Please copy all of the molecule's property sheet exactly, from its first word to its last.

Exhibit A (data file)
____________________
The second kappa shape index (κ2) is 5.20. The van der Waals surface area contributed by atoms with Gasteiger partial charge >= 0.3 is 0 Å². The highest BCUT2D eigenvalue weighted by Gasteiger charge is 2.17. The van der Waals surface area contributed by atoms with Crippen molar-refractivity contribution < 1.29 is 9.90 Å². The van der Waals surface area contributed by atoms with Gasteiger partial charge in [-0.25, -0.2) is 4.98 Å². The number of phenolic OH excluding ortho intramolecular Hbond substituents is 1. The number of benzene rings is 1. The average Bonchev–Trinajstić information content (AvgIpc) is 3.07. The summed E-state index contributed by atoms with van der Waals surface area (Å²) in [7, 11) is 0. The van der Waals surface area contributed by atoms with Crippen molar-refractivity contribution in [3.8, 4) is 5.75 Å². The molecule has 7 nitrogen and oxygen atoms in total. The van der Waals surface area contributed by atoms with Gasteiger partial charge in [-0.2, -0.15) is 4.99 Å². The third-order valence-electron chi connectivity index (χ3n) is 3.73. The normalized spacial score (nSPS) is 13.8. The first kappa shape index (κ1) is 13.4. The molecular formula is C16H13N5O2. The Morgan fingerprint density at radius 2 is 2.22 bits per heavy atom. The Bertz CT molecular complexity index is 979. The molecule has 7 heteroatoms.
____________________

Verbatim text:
The second kappa shape index (κ2) is 5.20. The van der Waals surface area contributed by atoms with Gasteiger partial charge >= 0.3 is 0 Å². The highest BCUT2D eigenvalue weighted by Gasteiger charge is 2.17. The van der Waals surface area contributed by atoms with Crippen molar-refractivity contribution < 1.29 is 9.90 Å². The van der Waals surface area contributed by atoms with Gasteiger partial charge in [-0.25, -0.2) is 4.98 Å². The number of phenolic OH excluding ortho intramolecular Hbond substituents is 1. The number of benzene rings is 1. The average Bonchev–Trinajstić information content (AvgIpc) is 3.07. The summed E-state index contributed by atoms with van der Waals surface area (Å²) in [7, 11) is 0. The van der Waals surface area contributed by atoms with Crippen molar-refractivity contribution in [3.8, 4) is 5.75 Å². The molecule has 7 nitrogen and oxygen atoms in total. The van der Waals surface area contributed by atoms with Gasteiger partial charge in [-0.2, -0.15) is 4.99 Å². The third-order valence-electron chi connectivity index (χ3n) is 3.73. The normalized spacial score (nSPS) is 13.8. The first kappa shape index (κ1) is 13.4. The molecular formula is C16H13N5O2. The Morgan fingerprint density at radius 2 is 2.22 bits per heavy atom. The Bertz CT molecular complexity index is 979. The molecule has 7 heteroatoms.